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Weening my 12 month old

My son just turned 1 year old a few weeks ago. My breastfeeding goal was to BF him until he was a year. And I am curretnly only nursing him right before bedtim at 7 pm. How should I ween him? Should I start doing it every other night? Any advice would be appreciated!


Asked by Anonymous at 12:54 PM on Apr. 6, 2009 in Babies (0-12 months)

This question is closed.
Answers (10)
  • to TanyaR1024's question: I guess I wonder why you're questioning the original poster's decision to stop breastfeeding. Why does it matter why she wants to wean? Decisions about whether or not to BF and for how long are personal, and there could be many reasons why it feels like the right time for her to stop. She breastfed her baby for a full year, and that's beyond fabulous fabulous.

    Answer by Mamastheword at 1:47 PM on Apr. 6, 2009

  • You just wait and let it happen slowly.

    Answer by jus1jess at 1:02 PM on Apr. 6, 2009

  • This may shock you, but this advice came from my husband... He suggest not feeding him at bedtime, cuz the baby will assciate feeding with time to go to bed and that will make it harder to ween him... He suggest breastfeeding him around 5, the around bedtime give him some actual food so he will sleep longer and better.

    Answer by soonmommyof3 at 1:13 PM on Apr. 6, 2009

  • I know this isn't answering the question but I'm wondering why you are trying to wean him, especially since he only nurses once a day? What is the harm in continuing that comforting bed time ritual?

    Answer by TanyaR1024 at 1:38 PM on Apr. 6, 2009

  • My son just turned 10 months and is starting to wean. I also wanted to go a full year, but I think he's ready now. My milk production dropped off quite a bit in the past couple of months, so he's getting frustrated with nursing because he never gets enough milk that way anymore. At this point he seems happier to see the bottle than the boob.

    As far as how to wean, I've been asking advice on this, too, and everyone keeps telling me to just reduce the number of nursings per day and taper off. You're already down to one per day, so my guess is if you tried going to every other day and adjusting him to bottles only at bedtime, he might be completely weaned pretty quickly. Now, what I don't know, and what I'm trying to figure out myself, is how does mom keep from getting engorged and sore when baby stops BF'ing? I went 48 hours recently without nursing or pumping, and my boobs got very hard and sore. :(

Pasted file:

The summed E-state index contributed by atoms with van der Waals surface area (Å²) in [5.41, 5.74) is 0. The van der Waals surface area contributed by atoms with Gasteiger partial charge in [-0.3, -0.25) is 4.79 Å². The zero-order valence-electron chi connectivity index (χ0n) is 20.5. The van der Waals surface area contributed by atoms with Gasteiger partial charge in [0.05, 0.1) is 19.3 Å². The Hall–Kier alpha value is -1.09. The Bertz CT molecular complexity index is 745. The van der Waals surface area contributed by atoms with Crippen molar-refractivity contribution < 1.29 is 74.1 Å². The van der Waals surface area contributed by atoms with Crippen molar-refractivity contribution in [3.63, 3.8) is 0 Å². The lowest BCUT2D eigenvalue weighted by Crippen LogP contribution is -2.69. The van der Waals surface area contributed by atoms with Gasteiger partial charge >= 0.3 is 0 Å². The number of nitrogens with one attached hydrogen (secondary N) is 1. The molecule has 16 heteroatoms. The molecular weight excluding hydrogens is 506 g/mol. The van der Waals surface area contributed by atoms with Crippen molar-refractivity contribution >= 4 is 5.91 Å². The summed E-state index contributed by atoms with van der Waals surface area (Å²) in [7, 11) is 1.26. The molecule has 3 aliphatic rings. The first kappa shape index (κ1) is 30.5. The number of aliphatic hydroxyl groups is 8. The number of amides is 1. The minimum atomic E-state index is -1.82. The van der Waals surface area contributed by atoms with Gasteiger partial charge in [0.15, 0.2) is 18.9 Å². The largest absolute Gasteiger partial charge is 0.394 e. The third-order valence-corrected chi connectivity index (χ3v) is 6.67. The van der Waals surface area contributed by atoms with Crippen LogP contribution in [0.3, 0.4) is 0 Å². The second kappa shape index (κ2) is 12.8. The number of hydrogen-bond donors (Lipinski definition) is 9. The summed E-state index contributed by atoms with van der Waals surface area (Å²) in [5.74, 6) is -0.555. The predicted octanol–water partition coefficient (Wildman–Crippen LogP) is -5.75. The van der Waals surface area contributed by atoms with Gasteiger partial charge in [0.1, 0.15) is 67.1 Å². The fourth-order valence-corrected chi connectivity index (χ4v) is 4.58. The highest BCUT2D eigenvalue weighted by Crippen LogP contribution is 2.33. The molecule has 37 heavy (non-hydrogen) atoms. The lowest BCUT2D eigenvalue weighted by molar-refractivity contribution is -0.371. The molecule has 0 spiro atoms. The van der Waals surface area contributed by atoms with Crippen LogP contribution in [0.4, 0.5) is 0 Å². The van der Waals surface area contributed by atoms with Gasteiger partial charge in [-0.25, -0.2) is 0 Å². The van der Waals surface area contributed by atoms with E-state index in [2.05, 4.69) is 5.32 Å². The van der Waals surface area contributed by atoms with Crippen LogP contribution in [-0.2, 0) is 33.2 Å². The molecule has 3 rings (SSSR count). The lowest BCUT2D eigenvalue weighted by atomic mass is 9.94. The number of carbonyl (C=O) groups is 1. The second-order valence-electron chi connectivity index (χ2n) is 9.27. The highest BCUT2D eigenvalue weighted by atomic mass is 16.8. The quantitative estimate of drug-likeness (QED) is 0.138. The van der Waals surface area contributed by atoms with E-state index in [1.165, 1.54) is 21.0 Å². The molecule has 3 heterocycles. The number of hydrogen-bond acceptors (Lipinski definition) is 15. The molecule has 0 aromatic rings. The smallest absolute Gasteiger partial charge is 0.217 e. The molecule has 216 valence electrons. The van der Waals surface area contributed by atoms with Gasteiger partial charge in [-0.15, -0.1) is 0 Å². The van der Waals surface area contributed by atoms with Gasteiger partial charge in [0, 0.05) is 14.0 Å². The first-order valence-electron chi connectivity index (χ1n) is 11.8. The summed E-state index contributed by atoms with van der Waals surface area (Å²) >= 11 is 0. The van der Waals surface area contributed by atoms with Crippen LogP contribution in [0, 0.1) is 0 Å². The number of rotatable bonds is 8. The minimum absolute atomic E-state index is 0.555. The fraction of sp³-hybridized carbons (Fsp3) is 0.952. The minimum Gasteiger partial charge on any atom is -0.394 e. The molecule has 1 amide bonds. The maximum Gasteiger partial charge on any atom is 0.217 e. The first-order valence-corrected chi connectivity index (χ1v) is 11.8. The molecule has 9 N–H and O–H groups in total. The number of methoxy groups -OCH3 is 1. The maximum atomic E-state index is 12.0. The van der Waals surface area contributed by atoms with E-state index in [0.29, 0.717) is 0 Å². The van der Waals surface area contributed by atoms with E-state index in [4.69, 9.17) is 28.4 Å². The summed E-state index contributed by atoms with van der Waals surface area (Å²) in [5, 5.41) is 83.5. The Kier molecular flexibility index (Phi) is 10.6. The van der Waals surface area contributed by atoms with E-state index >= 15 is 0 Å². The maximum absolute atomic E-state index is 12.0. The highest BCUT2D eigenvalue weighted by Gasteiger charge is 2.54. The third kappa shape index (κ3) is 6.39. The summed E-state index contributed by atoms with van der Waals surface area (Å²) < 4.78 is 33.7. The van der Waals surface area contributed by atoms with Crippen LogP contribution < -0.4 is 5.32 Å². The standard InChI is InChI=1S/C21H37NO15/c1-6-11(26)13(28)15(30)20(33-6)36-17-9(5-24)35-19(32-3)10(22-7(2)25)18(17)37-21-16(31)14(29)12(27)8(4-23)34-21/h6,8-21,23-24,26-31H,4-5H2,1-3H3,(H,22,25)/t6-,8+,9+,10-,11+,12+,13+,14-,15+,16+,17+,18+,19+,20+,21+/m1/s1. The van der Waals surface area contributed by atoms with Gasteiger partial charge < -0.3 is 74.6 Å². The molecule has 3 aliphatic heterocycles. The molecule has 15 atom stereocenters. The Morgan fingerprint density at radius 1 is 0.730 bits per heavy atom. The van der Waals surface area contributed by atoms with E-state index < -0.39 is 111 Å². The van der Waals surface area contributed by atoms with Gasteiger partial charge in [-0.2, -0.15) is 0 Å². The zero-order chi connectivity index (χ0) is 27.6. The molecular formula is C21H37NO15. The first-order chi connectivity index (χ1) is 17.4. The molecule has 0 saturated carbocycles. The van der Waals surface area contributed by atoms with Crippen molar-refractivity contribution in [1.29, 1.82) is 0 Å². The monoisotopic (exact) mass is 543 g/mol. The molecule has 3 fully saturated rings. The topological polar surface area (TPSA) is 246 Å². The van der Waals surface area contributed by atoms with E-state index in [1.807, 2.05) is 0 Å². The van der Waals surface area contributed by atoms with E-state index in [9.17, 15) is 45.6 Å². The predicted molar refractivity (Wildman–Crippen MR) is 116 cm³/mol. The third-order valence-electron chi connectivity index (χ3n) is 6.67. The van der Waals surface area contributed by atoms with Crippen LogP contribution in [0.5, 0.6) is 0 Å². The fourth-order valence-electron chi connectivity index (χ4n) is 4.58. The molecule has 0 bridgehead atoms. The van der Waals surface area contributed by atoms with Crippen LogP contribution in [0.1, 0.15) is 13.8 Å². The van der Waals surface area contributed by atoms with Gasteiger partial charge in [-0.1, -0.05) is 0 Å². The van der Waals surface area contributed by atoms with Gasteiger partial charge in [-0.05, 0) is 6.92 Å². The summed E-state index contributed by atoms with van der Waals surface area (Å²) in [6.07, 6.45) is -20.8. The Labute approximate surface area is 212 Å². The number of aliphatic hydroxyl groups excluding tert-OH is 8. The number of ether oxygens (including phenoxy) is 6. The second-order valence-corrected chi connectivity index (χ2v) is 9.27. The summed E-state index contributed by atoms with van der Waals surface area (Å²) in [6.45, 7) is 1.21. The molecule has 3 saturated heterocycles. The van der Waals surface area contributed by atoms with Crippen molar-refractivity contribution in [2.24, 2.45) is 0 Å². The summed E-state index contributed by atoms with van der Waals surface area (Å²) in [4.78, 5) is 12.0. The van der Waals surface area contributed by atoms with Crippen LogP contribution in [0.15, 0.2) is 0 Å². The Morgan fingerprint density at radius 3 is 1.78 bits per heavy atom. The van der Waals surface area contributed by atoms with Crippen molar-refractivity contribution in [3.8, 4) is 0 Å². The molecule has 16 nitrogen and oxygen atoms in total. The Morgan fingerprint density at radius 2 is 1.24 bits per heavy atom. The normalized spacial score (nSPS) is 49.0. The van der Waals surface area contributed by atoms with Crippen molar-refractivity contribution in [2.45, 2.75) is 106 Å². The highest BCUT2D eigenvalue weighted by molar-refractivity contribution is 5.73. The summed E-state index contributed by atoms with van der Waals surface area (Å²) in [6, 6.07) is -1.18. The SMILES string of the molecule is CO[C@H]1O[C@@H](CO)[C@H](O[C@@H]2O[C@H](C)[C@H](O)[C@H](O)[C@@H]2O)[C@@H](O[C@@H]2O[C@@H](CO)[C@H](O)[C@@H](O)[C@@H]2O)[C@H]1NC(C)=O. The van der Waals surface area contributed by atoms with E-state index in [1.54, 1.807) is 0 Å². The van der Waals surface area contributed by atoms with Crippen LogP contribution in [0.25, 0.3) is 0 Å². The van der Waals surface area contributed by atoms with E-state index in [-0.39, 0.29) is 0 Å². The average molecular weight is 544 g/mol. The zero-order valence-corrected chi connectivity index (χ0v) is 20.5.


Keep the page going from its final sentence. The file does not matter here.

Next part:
Answer by Mamastheword at 1:41 PM on Apr. 6, 2009

  • You've pretty much done it. Hand baby to dad for bedtime. You are officially OFF that duty.

    Answer by gdiamante at 3:36 PM on Apr. 6, 2009

  • When I was down to once a day (also at night), I cut down by 4 minutes every two days. I'd always timed how long I nursed (because she never would unlatch from one breast, so I had to keep track of how long she'd been on there). So, I went from 40 minutes to 36 minutes to 32 minutes, etc., until she was on so little that it wasn't really worth the effort. I told her that we were just going to read an extra story instead. If you slowly reduce the amount of time you spend nursing, the weaning will be gradual and more natural. You also will have less problems with engorgement. Good luck!

    Answer by evwsquared at 4:13 PM on Apr. 6, 2009

  • Just wanted to add do NOT replace night time nursing sessions with a bottle to bed. It's terrible for baby's oral development.

    Answer by jus1jess at 5:16 PM on Apr. 6, 2009

  • mamastheword-because I was curious. If the OP didn't want to answer it she didn't have to. Some women feel like they have to wean just because their child has that "magical" birthday. As if their needs suddenly change after that day. I wanted to make sure she understands it is totally acceptable, preferred even, to continue. If she still wants to wean, fine.

    Answer by TanyaR1024 at 8:01 PM on Apr. 6, 2009

  • First off, thank you to those who answered my question...I do appreciate it. However, it is my choice to wean my son from breastfeeding and the reason why is private and I don't feel the need to share it with other moms I truly don't know. All I can say is that is absolutely NOT because he had a 'magical' birthday. Until today, I had totally felt like a 'winner' for breastfeeding my son for over a year.

    Answer by Anonymous at 3:31 PM on Apr. 7, 2009